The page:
Poffenberger, 62, is two years past the state's mandatory retirement age.
State officials said the federal Age Discrimination Act prevented Maryland from retiring Poffenberger when he reached 60. But that law was amended last July, officials said.
Sgt. Laura Lu Herman, a state police spokeswoman, said officials waited until this month to inform Poffenberger because they wanted to explore possible alternatives. But she said the law makes an exception only for the state police superintendent.
"We have bent over backwards trying to help him," Herman said. "We tried to see if there was anything we could do to keep him on. There are no exceptions. There's no way around it."
Herman said state police officials have discussed other options with Poffenberger. For instance, she said he could serve the force as a civilian in some capacity.
"It's frustrating for us because he's a great trooper," she said. "We hate to lose somebody who's dedicated his entire life to the Maryland State Police."
Poffenberger said he feels disappointed because his age, not his qualifications, is preventing him from reaching the 40-year plateau. He said he recently returned from the shooting range with an expert rating and passed his last physical exam.
"Everything's tops . . . except the age thing," he said.
The mandatory retirement sparked shock and outrage among some Washington County residents who have come to know him well over the years.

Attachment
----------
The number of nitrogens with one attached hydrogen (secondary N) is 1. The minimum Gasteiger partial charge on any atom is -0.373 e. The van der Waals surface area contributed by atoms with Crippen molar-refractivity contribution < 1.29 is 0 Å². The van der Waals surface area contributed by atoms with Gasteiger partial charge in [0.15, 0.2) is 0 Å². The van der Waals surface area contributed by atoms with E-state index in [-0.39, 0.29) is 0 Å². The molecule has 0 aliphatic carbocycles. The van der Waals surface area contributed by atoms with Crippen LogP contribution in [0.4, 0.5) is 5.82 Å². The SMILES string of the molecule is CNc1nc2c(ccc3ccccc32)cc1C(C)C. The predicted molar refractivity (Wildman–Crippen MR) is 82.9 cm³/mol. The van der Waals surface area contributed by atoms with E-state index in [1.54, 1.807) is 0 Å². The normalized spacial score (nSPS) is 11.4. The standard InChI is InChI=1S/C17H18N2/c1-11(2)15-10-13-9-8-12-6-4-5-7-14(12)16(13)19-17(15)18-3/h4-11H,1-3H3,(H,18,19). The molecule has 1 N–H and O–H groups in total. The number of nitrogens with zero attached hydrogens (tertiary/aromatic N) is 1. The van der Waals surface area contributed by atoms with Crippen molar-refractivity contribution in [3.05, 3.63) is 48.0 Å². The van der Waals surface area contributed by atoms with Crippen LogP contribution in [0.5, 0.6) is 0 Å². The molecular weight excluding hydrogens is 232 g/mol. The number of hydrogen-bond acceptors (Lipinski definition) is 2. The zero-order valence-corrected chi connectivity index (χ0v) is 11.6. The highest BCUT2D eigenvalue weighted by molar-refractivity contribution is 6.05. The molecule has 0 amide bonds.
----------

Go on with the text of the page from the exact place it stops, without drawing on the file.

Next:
Boonsboro Mayor Charles F. "Skip" Kauffman Jr. earlier this month presented Poffenberger with the keys to the town to honor him for his years of service. Poffenberger spent several years patrolling the southeast part of the county.
Kauffman recalled a time when town officials discovered the town community center had been burglarized. He said Poffenberger surveyed the situation, left, and then returned a short while later with a youth who admitted to the break-in.
It was just one example of Poffenberger's quick thinking, Kauffman said.
"I think it's a great loss for the town of Boonsboro and Washington County," Kauffman said. "Trooper Poffenberger served well for 37 years," he said. "I can't understand why they would make a competent person like that retire. He was one of the better ones."
Poffenberger, whose son is also a Maryland State Police trooper, said last month that he always wanted to be a state trooper - even when he worked as a commercial illustrator.
Poffenberger said he has not given any thought about what he will do in retirement. As for the job, he said he will plug away as he has for the last 37 years.
"Just keep working, I guess - until it's over," he said.